To close out 2019, hundreds of thousands of tourists flocked to Accra, Ghana to celebrate the conclusion of The Year of Return, the country’s tourism push that took place in the 400th year since the first African captive was brought to the United States as a slave. Though the occasion’s roots might be a call for somber reflection and reverence, the tone of the whole affair, particularly at the end of December, was also one of celebration and homecoming.
Afrochella, a music festival and celebration of African culture, was one of the many events during this time where Black attendees from all over the world were able to rejoice in just that. And wherever Black people go to express their creativity, joy, and culture, there is beauty. Lots of it. Afrochella, which celebrated its third year, was no exception.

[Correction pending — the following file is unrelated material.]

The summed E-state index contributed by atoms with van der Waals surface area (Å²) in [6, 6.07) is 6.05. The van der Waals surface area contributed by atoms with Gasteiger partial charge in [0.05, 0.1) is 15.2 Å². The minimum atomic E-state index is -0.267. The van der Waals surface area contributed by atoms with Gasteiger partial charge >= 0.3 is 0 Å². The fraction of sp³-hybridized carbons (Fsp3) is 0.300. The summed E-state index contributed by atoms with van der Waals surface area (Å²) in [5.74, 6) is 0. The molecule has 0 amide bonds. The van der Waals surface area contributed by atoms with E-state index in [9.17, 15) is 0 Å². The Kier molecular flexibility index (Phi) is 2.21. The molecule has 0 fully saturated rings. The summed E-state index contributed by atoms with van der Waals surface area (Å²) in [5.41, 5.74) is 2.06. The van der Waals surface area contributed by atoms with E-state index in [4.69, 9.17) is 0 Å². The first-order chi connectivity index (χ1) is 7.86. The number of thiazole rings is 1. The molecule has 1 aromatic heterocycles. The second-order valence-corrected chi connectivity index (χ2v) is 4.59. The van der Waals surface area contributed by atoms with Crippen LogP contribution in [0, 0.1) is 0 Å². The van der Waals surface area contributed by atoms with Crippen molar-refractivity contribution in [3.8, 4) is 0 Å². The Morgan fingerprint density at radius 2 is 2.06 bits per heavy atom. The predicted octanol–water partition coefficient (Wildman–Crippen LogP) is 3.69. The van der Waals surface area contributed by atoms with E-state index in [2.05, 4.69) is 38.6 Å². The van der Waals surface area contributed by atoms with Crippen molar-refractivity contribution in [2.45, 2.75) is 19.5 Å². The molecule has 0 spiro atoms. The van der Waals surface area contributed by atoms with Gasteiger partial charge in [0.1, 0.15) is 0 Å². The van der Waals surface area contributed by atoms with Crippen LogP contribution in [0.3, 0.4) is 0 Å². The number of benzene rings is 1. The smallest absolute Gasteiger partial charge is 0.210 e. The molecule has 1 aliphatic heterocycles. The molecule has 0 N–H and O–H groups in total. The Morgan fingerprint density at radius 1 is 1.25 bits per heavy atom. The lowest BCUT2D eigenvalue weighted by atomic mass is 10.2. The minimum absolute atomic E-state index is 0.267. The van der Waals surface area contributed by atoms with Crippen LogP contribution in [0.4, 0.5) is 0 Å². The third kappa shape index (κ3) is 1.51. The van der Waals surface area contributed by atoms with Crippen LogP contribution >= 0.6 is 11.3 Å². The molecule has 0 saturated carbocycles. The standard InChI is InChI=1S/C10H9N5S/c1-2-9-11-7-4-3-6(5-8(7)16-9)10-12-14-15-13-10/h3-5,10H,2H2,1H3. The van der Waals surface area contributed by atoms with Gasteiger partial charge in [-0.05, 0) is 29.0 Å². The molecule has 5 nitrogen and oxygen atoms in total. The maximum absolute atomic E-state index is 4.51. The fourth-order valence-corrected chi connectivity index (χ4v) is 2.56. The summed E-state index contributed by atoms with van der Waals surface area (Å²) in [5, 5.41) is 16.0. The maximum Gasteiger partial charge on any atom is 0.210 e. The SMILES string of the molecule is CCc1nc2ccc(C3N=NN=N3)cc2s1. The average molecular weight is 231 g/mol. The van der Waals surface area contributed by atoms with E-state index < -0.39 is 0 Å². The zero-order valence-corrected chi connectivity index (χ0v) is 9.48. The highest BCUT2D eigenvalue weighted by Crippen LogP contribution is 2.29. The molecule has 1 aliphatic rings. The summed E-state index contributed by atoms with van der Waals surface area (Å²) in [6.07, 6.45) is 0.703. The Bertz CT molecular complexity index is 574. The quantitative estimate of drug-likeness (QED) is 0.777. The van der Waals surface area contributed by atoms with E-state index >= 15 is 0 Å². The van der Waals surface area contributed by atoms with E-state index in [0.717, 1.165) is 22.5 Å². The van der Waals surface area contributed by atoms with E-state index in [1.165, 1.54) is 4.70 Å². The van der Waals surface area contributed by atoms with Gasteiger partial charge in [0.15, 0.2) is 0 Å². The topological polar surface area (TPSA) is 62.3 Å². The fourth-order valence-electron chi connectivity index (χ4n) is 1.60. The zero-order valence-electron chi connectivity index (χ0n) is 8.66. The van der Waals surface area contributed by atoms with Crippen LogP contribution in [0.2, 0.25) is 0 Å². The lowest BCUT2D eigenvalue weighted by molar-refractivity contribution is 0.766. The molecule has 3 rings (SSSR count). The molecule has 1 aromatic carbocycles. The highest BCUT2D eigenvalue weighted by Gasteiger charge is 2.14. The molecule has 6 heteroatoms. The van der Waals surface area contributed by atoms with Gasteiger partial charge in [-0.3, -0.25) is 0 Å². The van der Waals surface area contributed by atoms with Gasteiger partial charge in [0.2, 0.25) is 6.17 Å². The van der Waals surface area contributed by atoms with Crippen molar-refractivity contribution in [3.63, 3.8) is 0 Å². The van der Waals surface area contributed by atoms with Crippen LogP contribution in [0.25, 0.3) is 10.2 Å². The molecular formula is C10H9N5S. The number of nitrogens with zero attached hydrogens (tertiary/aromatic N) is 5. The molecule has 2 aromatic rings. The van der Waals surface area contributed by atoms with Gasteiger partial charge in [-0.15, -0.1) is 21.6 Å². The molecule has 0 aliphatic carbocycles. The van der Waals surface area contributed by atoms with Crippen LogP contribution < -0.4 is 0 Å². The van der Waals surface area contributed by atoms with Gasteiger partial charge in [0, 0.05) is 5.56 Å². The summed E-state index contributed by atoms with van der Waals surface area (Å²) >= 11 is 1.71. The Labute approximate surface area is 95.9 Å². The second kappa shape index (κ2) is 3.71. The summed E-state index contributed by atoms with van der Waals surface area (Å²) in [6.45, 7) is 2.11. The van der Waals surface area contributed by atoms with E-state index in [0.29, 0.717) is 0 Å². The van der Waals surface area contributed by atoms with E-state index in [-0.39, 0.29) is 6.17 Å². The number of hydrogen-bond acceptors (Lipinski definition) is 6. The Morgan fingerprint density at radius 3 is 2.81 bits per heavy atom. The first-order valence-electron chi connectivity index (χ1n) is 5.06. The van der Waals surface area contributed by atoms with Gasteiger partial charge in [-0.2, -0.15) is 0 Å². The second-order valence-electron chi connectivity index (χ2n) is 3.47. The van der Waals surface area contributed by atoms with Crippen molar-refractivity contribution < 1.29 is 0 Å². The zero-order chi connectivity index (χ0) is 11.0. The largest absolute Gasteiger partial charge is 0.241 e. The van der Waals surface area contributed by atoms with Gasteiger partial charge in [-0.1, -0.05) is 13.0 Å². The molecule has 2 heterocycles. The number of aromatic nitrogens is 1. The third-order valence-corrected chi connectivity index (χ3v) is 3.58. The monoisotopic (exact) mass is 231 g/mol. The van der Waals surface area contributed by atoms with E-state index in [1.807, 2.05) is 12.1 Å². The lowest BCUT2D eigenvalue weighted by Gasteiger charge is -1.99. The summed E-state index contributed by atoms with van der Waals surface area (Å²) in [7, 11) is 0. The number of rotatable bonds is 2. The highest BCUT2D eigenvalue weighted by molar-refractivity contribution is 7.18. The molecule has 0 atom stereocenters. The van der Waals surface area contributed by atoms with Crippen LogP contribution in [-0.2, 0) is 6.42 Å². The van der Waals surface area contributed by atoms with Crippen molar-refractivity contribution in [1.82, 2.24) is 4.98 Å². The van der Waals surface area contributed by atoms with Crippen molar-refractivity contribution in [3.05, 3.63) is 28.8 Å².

On December 28, thousands of people came not only to take in the musical artists (it is a music festival, after all), but also to immerse themselves and relish in their beautiful Blackness. The mood was, of course, decidedly Afrocentric, a safe space for Black people to express their unique beauty rooted in traditions from all over the continent (particularly West Africa), and the diaspora. In their looks, it is clear to see the melding of different worlds that are all connected, not just through blood and history, but through traditions and notions of beauty preserved and evolved, sometimes in the face of adversity. The resulting display is a reminder of the diversity of Blackness, of African-ness, and how important it is to celebrate it, not just in Ghana, but all over the world.
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